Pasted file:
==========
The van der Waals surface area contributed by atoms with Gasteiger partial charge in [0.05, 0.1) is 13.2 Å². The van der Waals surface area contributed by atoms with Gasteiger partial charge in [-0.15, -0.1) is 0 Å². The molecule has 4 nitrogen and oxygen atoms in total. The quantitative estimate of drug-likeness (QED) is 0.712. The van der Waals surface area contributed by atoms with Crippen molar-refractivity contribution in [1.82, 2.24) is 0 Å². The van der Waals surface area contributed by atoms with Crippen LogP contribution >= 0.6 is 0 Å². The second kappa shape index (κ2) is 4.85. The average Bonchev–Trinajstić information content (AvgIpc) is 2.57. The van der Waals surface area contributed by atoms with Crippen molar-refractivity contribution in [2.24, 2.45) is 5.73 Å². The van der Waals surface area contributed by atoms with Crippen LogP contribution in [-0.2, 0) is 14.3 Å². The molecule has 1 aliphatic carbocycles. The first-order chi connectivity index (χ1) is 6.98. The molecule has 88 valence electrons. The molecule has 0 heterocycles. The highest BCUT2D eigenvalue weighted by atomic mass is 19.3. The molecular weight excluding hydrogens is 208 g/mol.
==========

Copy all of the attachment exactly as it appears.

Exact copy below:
The van der Waals surface area contributed by atoms with Gasteiger partial charge in [0.05, 0.1) is 13.2 Å². The van der Waals surface area contributed by atoms with Gasteiger partial charge in [-0.15, -0.1) is 0 Å². The molecule has 4 nitrogen and oxygen atoms in total. The quantitative estimate of drug-likeness (QED) is 0.712. The van der Waals surface area contributed by atoms with Crippen molar-refractivity contribution in [1.82, 2.24) is 0 Å². The van der Waals surface area contributed by atoms with Crippen LogP contribution >= 0.6 is 0 Å². The second kappa shape index (κ2) is 4.85. The average Bonchev–Trinajstić information content (AvgIpc) is 2.57. The van der Waals surface area contributed by atoms with Crippen molar-refractivity contribution in [2.24, 2.45) is 5.73 Å². The van der Waals surface area contributed by atoms with Crippen LogP contribution in [-0.2, 0) is 14.3 Å². The molecule has 1 aliphatic carbocycles. The first-order chi connectivity index (χ1) is 6.98. The molecule has 88 valence electrons. The molecule has 0 heterocycles. The highest BCUT2D eigenvalue weighted by atomic mass is 19.3. The molecular weight excluding hydrogens is 208 g/mol.